I Am A Scale

I am a Scale.

I am blind as a bat, but I manage well to tell you how good you look and therefore how good you should feel about yourself. I am cunning like that.

I am ignorant. But, I’m good at pretending I’m wise and all-knowing. I know nothing of your strength or potential or stamina. I have no clue what you are capable of. I don’t know if you can run a marathon or leap hurdles or lift heavy things. I don’t actually care about those things. I’m ignorant to your stature, yet I flash you with my LED screen and can sum you up in three numbers. This is one of my favorite tricks.

I am a servant. I serve you best with a sense of defeat or that you’re missing the mark. That is my greatest ploy that, in turn, causes you to question what you should enjoy.

I am rude. I constantly compare you to others. If I can get you to do the same then I will keep you coming back to me until you measure up. You see, I’m all about creating an on-going relationship with you.

I am cold-hearted. I truly do not care what sustains you. I don’t care what you need. I don’t actually know what healthy is. I don’t care if you just worked out or ate a salad or gorged on donuts. My job is to convince you that your efforts are in vain and you need to do more to be more.

I lack awareness. I have absolutely no clue what schedule you keep or the demands of your day. But, I convince you to forego food and insert exercise because my three numbers are the key to your contentment.

I am a buzzkill. I have a dispiriting effect. I convince you to skip participating fully in birthday celebrations, parties and gatherings of any kind. You don’t take me with you, but I burn my three numbers in the corridors of your mind and convince you to skip the cake and stay out of the pool.

I am a dictator. I call your closet into question. Nevermind your style or personality… you can’t get away with wearing that and don’t go getting mad at me I’m saving you from embarrassing yourself. By the way, black is my favorite color and pretty much your best look across the board.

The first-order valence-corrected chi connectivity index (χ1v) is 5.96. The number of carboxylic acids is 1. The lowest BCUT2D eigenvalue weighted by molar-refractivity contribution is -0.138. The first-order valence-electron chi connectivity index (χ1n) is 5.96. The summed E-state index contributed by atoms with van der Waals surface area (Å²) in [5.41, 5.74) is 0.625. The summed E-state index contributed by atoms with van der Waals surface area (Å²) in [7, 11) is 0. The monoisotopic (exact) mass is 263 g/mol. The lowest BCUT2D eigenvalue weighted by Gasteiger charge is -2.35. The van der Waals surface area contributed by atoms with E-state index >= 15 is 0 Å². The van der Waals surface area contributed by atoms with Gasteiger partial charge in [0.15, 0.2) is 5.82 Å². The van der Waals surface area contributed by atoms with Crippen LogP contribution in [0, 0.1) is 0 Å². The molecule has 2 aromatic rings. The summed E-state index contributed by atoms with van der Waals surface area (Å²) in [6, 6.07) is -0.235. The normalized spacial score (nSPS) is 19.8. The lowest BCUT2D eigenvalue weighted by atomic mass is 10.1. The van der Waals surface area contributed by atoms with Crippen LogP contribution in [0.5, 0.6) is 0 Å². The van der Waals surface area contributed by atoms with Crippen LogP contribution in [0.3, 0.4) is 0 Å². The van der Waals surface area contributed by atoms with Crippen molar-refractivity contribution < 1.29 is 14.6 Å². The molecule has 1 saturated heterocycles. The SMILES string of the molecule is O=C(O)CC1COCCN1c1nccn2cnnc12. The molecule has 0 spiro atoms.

I am lonely. I don’t have many friends. I have co-workers though and their names are shame, insecurity and dissatisfaction. You will meet them. They are my caseworkers and when we are apart they are in the field doing my bidding.

I get around. I have permeated your culture. I show up in hotels, your friend’s bathrooms and gym class in 5th grade. I wouldn’t want you to forget that I exist. I’m everywhere you want to be. I know that if I can introduce myself to you when you’re young we just might have a partnership for life.

I am smart. I’ve joined forces with the diet industry and together we are a force to be reckoned with. We are worth 66 billion dollars to date. We have trends and franchises and even life long members across the globe. That said, dare I suggest that we’ve created community and togetherness and…. you’re welcome.

I am arrogant. I hold power OVER you though I am positioned UNDER your feet. I am dependent on you though somehow I’ve convinced you that you’re dependent on me for information about yourself.  I’m pretty magical like that.

I am a scale. I may be a blind, ignorant, unaware, cold-hearted, lonely, rude, dictating, arrogant thing, but I measure and weigh and I can make your day or break it… and don’t you forget it.